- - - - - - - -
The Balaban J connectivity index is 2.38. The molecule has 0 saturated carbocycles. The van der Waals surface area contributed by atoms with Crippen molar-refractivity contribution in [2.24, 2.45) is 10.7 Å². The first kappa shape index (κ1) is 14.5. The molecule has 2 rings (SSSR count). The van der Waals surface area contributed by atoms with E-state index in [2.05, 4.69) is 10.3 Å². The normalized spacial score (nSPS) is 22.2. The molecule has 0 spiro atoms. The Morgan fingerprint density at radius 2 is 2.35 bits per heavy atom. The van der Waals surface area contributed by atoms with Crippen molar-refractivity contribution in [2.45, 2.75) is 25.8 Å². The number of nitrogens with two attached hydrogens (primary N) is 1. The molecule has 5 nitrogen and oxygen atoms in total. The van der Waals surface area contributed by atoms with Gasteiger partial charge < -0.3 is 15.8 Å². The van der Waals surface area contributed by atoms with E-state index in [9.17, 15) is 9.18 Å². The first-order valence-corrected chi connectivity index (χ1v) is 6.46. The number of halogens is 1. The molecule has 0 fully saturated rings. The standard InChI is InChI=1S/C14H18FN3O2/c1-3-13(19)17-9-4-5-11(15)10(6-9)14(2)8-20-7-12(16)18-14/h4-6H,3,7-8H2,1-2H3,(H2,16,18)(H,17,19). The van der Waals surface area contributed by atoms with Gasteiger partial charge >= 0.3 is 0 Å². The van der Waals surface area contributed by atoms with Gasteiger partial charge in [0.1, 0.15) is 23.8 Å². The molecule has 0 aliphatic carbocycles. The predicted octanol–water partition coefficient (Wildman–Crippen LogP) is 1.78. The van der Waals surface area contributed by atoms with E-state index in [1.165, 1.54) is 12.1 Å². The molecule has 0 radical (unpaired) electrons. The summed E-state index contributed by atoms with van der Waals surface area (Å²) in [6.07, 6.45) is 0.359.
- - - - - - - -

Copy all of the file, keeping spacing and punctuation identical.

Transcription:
The Balaban J connectivity index is 2.38. The molecule has 0 saturated carbocycles. The van der Waals surface area contributed by atoms with Crippen molar-refractivity contribution in [2.24, 2.45) is 10.7 Å². The first kappa shape index (κ1) is 14.5. The molecule has 2 rings (SSSR count). The van der Waals surface area contributed by atoms with E-state index in [2.05, 4.69) is 10.3 Å². The normalized spacial score (nSPS) is 22.2. The molecule has 0 spiro atoms. The Morgan fingerprint density at radius 2 is 2.35 bits per heavy atom. The van der Waals surface area contributed by atoms with Crippen molar-refractivity contribution in [2.45, 2.75) is 25.8 Å². The number of nitrogens with two attached hydrogens (primary N) is 1. The molecule has 5 nitrogen and oxygen atoms in total. The van der Waals surface area contributed by atoms with Gasteiger partial charge < -0.3 is 15.8 Å². The van der Waals surface area contributed by atoms with E-state index in [9.17, 15) is 9.18 Å². The first-order valence-corrected chi connectivity index (χ1v) is 6.46. The number of halogens is 1. The molecule has 0 fully saturated rings. The standard InChI is InChI=1S/C14H18FN3O2/c1-3-13(19)17-9-4-5-11(15)10(6-9)14(2)8-20-7-12(16)18-14/h4-6H,3,7-8H2,1-2H3,(H2,16,18)(H,17,19). The van der Waals surface area contributed by atoms with Gasteiger partial charge >= 0.3 is 0 Å². The van der Waals surface area contributed by atoms with Gasteiger partial charge in [0.1, 0.15) is 23.8 Å². The molecule has 0 aliphatic carbocycles. The predicted octanol–water partition coefficient (Wildman–Crippen LogP) is 1.78. The van der Waals surface area contributed by atoms with E-state index in [1.165, 1.54) is 12.1 Å². The molecule has 0 radical (unpaired) electrons. The summed E-state index contributed by atoms with van der Waals surface area (Å²) in [6.07, 6.45) is 0.359.